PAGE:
Bancroft’s actions — which have parallels in baseball, where pitchers have been known to use saliva or a nail file to manipulate the ball — were caught by cameras during the third day of a five-day match in South Africa.
Cricket Australia, the sport’s governing body in the country, removed Smith as captain for the remainder of the match, an unprecedented decision. He was also stripped of his match fee by the International Cricket Council, the global organization that oversees the sport, and was banned for one Test match.
As senior officials from Cricket Australia flew to South Africa to investigate, it was unclear whether Smith would ever captain the country again.
“This is a shocking disappointment. It’s wrong,” said Malcolm Turnbull, Australia’s prime minister, who noted that cricket stars were held in higher regard than politicians. “Our cricketers are role models and cricket is synonymous with fair play,” Mr. Turnbull said. “How can our team be engaged in cheating like this? It beggars belief.”
Adam Gilchrist, a former Australia international, said his country’s cricket team had become the “laughingstock” of the sporting world.
An acknowledgment of cheating would be notable in any sport. But it is particularly shocking in cricket, which has always professed a certain moral sanctimony.
The preamble to the official laws of the game states, “Cricket is a game that owes much of its unique appeal to the fact that it should be played not only within its Laws but also within the Spirit of the Game.”
The notion of “the spirit of cricket” is regularly invoked at all levels of the game and the International Cricket Council has an award named after that notion to celebrate acts of sportsmanship.
It is a comforting image for the sport, but it is also a myth. The game has seen gambling and match-fixing scandals from its earliest years, in the 18th century. Corruption, among both players and officials, continues to haunt the game; there are also concerns about bad behavior on the field from players and the threat of doping.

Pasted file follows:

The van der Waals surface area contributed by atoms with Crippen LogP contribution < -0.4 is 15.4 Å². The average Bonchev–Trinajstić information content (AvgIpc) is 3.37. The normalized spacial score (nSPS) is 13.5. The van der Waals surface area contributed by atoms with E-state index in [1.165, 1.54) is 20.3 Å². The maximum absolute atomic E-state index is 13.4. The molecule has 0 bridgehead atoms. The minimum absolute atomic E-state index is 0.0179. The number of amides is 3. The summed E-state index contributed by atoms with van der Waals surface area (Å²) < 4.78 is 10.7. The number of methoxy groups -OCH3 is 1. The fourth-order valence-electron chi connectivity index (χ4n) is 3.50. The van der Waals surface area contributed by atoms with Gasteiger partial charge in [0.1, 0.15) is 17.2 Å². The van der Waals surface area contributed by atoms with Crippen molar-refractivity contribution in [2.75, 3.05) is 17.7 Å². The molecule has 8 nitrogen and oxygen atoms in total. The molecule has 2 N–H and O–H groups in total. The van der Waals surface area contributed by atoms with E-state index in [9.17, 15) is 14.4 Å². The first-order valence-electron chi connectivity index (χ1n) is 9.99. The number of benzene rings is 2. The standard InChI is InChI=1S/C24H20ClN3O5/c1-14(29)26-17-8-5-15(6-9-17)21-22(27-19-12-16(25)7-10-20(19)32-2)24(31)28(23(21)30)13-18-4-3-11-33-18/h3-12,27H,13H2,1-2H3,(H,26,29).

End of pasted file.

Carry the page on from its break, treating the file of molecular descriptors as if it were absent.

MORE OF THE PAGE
The logic of ball tampering — what Bancroft is accused of doing — is to try to alter the surface of the ball so it is more likely to act unpredictably when bowled, making it harder for the batsmen to hit.
Allegations of illegally tampering with the ball are nothing new. They date to at least 1921, when the England captain J.W.H.T. Douglas threatened to report his Australian opponent Arthur Mailey for using resin to grip the ball more firmly; Mailey is said to have countered by saying that Douglas had picked at the ball with his thumbnail.
In the last 25 years, international cricketers have been punished for tampering with the ball in many ways — including keeping dirt in their pockets, rubbing a cough lozenge on the surface, scuffing the ball on the zips of their trousers and even biting the ball, which the Pakistan captain Shahid Afridi was found guilty of in 2010.
Even mints and sweets can be used for nefarious ends. When England won the Ashes, a competition between England and Australia, in 2005, the English player Marcus Trescothick later admitted that he had applied saliva to one side of the ball after sucking mints. That tactic is thought to affect the flight of the ball by making one side slightly shinier.